Mon, Sep 08, 2003 - Page 1 News List

Pro-unification forces take to the street

By Debby Wu  /  STAFF REPORTER

Flouting instructions from organizers not to wave flags, a protester tries to fly the Republic of China flag from his car during the anti-independence march in Taipei yesterday afternoon.

PHOTO: SEAN CHAO, TAIPEI TIMES

Thousands took to the streets to pronounce their anti-independence stance yesterday after Saturday's march calling for the Republic of China (ROC) to adopt "Taiwan" as its official name.

Demonstrators in yesterday morning's event defended the ROC name, and activists in a separate march in the afternoon called on citizens to "oppose Taiwan independence in order to save Taiwan."

The scale of yesterday's two rallies, however, was far short of Saturday's demonstration, which organizers estimate drew up to 150,000. According to the Taipei City Police Department, about 7,000 joined the morning rally, and over 3,000 participated in the afternoon march.

The crowd in the morning rally, most of whom were carrying ROC flags, gathered at the Sun Yat-sen Memorial Hall.

Both Chiang Fang Chih-yi (蔣方智怡), late president Chiang Ching-kuo's (蔣經國) daughter in-law, and New Party Chairman Yok Mu-ming (郁慕明) addressed the protesters at the event, organized by the Republic of China Association of Professors (中華民國教師協會).

"Whoever said that the Republic of China does not exist anymore is an enemy of the state. We can never let other countries think that rectifying Taiwan's name is what the Taiwanese majority wants," Chiang said.

"The Republic of China lives on Taiwan, Penghu, Kinmen and Matsu. It was established as the first democratic and free country in Asia through the efforts of Dr. Sun Yat-Sen and many others. The country was established in 1911 and that is a historical fact," she said.

Yok said that he loved the Republic of China and those attending the march.

"No one here approves of rushing reunification. Those rushing independence are really rushing reunification," Yok said.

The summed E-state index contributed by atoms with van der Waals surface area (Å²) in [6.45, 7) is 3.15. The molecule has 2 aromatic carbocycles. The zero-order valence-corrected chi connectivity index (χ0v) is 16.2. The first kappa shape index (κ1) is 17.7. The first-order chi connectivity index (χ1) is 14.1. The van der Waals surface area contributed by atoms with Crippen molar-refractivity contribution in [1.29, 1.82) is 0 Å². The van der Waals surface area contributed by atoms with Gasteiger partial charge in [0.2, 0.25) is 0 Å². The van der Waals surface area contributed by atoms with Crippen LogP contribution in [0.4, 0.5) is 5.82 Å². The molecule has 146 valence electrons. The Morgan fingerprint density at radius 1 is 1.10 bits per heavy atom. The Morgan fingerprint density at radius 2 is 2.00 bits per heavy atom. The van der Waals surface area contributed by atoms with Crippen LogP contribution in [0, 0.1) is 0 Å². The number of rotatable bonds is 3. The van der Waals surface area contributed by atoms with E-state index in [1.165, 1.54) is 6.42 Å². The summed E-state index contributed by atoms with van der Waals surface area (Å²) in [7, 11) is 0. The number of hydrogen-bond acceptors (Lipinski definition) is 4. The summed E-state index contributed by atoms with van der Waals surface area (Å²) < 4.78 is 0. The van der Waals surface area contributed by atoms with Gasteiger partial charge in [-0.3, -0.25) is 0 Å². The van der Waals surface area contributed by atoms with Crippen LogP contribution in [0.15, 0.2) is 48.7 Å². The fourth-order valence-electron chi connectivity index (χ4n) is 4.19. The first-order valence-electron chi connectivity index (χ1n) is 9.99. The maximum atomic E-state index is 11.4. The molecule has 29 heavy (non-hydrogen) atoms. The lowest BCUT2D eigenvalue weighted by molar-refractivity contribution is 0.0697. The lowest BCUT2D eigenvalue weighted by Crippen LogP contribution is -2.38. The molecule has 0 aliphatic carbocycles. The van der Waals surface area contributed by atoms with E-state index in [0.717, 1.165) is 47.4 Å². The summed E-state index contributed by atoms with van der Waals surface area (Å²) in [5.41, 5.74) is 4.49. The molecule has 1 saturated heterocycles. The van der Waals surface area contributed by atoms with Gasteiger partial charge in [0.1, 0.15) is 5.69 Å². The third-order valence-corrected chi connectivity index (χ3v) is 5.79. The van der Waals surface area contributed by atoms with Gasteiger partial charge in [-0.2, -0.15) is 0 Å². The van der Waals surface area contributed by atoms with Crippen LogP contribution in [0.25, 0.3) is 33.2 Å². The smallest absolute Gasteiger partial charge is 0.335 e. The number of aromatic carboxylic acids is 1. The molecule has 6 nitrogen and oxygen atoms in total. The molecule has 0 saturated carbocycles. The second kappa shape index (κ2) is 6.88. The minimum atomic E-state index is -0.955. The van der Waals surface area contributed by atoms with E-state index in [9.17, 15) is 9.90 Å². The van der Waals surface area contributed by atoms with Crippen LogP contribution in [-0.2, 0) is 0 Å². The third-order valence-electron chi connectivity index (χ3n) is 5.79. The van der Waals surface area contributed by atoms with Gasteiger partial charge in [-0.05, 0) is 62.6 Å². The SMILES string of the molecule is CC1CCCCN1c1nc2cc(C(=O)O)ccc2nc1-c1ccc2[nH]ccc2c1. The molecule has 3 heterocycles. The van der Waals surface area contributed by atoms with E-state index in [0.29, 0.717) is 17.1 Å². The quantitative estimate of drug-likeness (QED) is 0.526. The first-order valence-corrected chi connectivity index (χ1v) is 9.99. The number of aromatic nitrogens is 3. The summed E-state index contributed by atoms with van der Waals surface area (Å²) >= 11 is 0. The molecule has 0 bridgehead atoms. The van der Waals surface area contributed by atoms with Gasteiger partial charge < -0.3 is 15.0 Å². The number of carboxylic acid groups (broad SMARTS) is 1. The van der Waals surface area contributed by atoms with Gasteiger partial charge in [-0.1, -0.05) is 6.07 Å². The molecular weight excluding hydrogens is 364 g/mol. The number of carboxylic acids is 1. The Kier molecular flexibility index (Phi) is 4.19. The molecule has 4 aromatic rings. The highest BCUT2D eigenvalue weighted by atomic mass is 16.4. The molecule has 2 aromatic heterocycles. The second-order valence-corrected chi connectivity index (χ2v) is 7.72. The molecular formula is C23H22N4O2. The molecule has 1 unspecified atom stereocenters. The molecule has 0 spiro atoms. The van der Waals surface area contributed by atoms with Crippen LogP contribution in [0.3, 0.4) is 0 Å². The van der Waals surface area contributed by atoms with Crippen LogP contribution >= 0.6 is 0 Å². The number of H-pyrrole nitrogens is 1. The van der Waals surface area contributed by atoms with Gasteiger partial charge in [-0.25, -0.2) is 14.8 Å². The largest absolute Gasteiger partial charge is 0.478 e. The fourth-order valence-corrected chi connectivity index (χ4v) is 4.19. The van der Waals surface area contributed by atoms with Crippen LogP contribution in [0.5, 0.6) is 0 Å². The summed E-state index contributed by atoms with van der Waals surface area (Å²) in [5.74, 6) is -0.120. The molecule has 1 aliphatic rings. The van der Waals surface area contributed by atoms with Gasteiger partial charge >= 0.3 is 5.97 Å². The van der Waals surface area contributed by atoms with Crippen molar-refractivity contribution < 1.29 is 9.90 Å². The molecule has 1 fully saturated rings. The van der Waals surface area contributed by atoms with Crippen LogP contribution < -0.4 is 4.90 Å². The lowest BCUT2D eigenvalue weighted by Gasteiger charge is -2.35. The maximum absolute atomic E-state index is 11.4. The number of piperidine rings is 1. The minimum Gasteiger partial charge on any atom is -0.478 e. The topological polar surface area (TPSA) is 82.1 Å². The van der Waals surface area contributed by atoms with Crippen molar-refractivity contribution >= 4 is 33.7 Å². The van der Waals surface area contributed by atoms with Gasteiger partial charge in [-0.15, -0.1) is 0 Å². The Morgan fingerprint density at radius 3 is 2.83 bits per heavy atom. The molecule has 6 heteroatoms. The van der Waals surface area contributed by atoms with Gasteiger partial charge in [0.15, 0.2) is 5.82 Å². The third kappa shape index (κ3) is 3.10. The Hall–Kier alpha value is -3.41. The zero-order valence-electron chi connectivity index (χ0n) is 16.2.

Meanwhile, the march in the afternoon was convened by the pro-communist Chinese Unification Alliance (中國統一聯盟). Few national flags were seen due to the alliance's specific requirement that no flag be waved. Each participant was given a red T-shirt with the slogan "Oppose Taiwan Independence and Save Taiwan" and a map of China with the words "Chinese" on it.

"We want to ask the government to drop the budget for military purchases and use the money for better welfare instead since China is really not an enemy. We also want a better economy," said Hsieh Hsiang-wen (謝向文), spokesman for the alliance.

The alliance also condemned what it sees as the US and Japan's manipulation of Taiwan, saying the two countries were trying to encourage Taiwan's independence and the separation of Taiwan from China.

Many high-school students, absent from most political activities in the country, attended the march. But when asked why they went to the event, many said they were urged to do so by their friends.

"We want to be sunny teenagers," said one student.

Another said, "A friend urged us to come so we came along. It's fun and my friends get to be together."

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